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The Narrative Vs. The Numbers

As decisive and impressive as Hillary Clinton’s impressive victories were, her campaign’s delegate problem remains a very awkward hurdle. This is

As decisive and impressive as Hillary Clinton’s impressive victories were, her campaign’s delegate problem remains a very awkward hurdle.

This is, of course, not a state-by-state race, but rather, a race for delegates. And on that score, Clinton made little progress yesterday.

Bill Burton, an Obama spokesman, brimmed with equal brio. “This was her last, best chance to significantly close the gap in pledged delegates,” Mr. Burton said of Mrs. Clinton, who began the night with about 50 fewer pledged delegates and 100 fewer over all. “They have failed.” […]

But for all the millions of votes Mrs. Clinton has now won, simple math is still her enemy.

That’s true. Clinton has changed the momentum of the race, and has clearly bought herself some more time on the campaign trail, but the cold, hard numbers haven’t changed much. It creates a new dynamic -- the narrative vs. the numbers.

Obama started the day with a lead in pledged delegates of about 159. There were, however, 370 pledged delegates at stake yesterday. How did Clinton do at narrowing the gap? By one count, she may have won a net gain of one vote. By some estimations, she may not have even won that much.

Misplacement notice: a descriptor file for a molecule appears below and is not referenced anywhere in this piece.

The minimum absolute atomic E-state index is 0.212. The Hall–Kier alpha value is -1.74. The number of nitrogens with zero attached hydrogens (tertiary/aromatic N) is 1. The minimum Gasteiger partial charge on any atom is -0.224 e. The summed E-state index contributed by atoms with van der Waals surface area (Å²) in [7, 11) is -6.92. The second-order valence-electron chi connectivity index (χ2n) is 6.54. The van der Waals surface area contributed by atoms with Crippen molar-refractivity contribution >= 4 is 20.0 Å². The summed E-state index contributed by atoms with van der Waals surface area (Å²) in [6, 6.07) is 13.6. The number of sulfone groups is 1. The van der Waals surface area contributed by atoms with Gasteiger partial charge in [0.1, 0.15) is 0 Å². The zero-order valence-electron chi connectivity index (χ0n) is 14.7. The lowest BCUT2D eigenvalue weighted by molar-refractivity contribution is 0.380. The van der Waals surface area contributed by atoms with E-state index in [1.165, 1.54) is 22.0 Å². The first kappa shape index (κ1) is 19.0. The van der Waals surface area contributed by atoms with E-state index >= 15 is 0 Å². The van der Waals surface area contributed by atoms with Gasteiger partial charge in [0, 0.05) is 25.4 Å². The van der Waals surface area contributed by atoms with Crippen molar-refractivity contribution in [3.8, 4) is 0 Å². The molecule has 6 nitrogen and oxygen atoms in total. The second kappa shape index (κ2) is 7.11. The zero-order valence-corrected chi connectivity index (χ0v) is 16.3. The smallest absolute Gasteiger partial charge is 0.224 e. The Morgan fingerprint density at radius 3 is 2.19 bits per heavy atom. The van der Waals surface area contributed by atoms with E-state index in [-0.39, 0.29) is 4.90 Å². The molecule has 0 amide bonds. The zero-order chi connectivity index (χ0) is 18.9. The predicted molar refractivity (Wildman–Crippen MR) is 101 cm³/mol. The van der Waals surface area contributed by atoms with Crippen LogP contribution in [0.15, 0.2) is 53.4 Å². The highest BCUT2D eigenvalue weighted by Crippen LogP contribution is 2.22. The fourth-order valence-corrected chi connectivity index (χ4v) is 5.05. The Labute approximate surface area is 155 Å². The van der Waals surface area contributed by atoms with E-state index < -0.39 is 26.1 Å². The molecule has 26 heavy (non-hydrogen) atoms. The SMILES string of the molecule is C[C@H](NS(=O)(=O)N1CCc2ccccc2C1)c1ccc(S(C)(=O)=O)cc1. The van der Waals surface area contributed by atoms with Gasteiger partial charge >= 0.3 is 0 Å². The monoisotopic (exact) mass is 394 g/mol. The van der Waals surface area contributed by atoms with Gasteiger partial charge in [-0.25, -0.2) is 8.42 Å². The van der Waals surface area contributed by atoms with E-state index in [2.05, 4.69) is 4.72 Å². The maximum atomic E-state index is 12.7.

Notwithstanding the shift in momentum and the P.R. victory tonight’s results hand Hillary, it’s possible that she’ll finish the night without cutting into Obama’s delegate lead at all....

[I]f Obama manages to win delegates out of Texas (thanks to the caucuses) that offset Hillary’s Ohio delegate gain, she could end the night in pretty much the same position as she was in yesterday, at least as far as the pledged delegate count is concerned.

She won big victories tonight, no question, but it’s unclear yet whether the shift in narrative she’ll enjoy will transform the race’s stubborn underlying dynamic in any significant way.

Given the complexities of the process, it’s even possible, hard as it may be to believe, that when the dust settles on the March 4 contests, Obama may have lost three out of four contests, and managed to gain delegates — proving, once again, that this is a very silly process in need of reform.

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